2. Use simple, clear, action-based language to show how your tech meets specific audience needs. Focus on describing the feelings, experiences, and outcomes customers will get from your product or service. There is nothing more impressive to your reader than a product that genuinely makes their life easier.

3. When you’re finished writing, read your copy out loud and simplify anything that sounds unnatural or long-winded. Try not to use more than two conceptual words (like ‘segmentation’ or ‘monetisation’) in a single sentence.

4. Take a break. Tech copywriter Aleksandr Smechov shared his advice with me:

“After your first draft, take a break. Giving your brain time to forget what you wrote allows you to look at it like a customer visiting the site for the first time. This is a great way to hone in on clichéd, boring, or stilted copy and write something more engaging."

How it looks when it's done right

Google landing page copywriting
Source: Google AdMob

Short sentences, action-based sub-headings, clear, user benefits...hallelujah! The copy is also free of over-enthusiastic adjectives, and yet feels more impactful because it gets to the point quickly.

5. Talk about the customer more than you talk about your company

Picture this scenario. You walk into a car dealership and start looking at the different models on offer. A salesperson approaches you and says:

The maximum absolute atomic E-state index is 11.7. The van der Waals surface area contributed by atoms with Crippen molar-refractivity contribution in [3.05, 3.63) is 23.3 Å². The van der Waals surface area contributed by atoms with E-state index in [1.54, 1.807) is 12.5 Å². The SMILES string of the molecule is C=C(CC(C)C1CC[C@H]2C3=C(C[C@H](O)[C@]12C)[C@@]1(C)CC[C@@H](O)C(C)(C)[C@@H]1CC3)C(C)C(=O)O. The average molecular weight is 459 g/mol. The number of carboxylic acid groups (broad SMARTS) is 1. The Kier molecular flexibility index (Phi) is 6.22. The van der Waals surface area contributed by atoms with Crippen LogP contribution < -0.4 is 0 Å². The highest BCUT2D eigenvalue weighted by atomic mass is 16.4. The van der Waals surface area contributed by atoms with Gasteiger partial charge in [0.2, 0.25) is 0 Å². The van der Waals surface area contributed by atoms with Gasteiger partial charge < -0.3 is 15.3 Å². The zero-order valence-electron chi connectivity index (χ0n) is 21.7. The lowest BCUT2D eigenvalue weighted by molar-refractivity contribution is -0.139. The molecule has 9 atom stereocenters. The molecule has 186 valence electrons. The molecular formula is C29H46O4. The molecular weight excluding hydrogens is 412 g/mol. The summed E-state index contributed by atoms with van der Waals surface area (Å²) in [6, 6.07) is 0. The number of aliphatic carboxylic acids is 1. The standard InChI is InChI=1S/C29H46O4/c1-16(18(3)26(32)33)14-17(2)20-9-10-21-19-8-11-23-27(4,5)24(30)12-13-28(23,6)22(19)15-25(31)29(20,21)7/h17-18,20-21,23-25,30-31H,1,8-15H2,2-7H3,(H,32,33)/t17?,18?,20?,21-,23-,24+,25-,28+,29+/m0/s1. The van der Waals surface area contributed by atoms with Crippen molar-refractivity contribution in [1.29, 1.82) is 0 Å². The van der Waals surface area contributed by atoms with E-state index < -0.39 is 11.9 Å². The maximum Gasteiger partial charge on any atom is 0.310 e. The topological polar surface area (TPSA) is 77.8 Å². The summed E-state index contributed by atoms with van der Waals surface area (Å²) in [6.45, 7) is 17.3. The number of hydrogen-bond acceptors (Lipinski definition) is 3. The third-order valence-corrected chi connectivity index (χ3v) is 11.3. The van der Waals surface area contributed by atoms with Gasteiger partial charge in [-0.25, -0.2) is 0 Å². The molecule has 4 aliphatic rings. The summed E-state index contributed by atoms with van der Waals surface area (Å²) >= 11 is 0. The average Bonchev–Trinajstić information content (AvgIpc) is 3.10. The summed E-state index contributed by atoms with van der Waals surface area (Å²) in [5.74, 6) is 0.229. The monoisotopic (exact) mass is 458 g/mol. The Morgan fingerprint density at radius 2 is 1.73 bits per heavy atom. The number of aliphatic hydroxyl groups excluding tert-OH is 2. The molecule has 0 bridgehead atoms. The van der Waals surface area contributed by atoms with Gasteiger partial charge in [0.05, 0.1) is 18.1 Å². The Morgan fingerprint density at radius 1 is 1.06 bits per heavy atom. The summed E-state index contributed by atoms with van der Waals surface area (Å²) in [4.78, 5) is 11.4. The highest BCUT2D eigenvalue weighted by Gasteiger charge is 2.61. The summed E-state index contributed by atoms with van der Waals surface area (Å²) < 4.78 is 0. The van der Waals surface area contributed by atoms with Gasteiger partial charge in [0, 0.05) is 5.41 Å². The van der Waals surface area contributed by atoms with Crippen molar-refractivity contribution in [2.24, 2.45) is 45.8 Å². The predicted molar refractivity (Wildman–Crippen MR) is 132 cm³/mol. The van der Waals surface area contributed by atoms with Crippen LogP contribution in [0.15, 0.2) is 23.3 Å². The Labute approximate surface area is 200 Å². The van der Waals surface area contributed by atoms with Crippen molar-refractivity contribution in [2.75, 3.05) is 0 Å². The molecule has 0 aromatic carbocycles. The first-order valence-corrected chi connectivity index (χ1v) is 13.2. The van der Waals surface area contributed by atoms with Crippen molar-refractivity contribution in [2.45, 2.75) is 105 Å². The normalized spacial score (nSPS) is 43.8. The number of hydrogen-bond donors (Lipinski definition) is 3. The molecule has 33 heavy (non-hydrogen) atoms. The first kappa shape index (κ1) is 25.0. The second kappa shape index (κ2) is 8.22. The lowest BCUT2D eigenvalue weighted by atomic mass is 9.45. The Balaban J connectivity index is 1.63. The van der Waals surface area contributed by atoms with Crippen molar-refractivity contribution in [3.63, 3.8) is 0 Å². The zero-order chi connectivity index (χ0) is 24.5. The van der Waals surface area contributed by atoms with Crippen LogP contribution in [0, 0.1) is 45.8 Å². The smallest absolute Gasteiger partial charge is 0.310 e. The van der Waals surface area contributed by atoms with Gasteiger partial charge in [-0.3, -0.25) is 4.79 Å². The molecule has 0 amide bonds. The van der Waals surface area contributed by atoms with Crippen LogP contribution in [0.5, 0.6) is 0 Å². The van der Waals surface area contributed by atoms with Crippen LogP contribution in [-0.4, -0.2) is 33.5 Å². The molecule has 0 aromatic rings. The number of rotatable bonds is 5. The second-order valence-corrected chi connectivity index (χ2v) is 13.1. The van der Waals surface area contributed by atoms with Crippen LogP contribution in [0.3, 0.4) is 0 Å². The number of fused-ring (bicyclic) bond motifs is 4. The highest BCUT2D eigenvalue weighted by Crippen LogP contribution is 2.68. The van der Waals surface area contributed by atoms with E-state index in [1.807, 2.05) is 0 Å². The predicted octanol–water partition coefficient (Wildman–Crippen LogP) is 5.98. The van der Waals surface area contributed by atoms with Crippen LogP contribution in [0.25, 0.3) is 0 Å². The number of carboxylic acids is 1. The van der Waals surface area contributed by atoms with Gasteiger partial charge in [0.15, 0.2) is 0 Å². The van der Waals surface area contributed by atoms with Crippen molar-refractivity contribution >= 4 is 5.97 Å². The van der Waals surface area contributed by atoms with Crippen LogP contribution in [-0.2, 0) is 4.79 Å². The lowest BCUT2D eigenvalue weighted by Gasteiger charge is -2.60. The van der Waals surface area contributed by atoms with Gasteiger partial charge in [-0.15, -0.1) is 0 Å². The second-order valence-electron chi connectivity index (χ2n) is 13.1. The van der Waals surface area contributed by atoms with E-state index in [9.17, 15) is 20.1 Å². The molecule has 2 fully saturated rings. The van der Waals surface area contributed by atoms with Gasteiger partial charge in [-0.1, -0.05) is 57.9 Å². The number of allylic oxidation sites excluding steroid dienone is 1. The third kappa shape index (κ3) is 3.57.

“You should buy this car because I get paid for every sale I make. I’m on a mission to buy a sweet flat-screen TV and along weekend in Las Vegas. Oh, and I’m totally passionate about cars.”

Pretty terrible way to sell something, right? It makes the whole interaction about the salesperson and not at al about the customer.

No business would employ a salesperson who talks like this and expect to make money. Yet many businesses talk exactly like this on their websites.

Thalmic labs webite copywriting

Why is this bad?

This kind of self-focused copy seems unhelpful at best and boastful at worst.

Your visitors are on your website because they want something. If you’re not immediately talking about how you can meet their needs and desires, you’re being a bad salesperson.

What to do instead:

 ·     Count how many times you say ‘we/us/ours’ and ‘you/your'. If you see ‘we’ more than 'you', then you need to reassess. But this is often simply a phrasing problem. In the example above, Thalmic Labs could just change the phrasing from the ‘way we interact with computers’ to ‘the way you interact with computers’.

·     Assess your content’s overall focus. Can’t find easy opportunities to say ‘you’ more than ‘we’? Then you're probably not focusing enough on the reader’s desires and needs enough. Even an ‘About us’ page should relate the company’s story to the end benefits it offers its customers.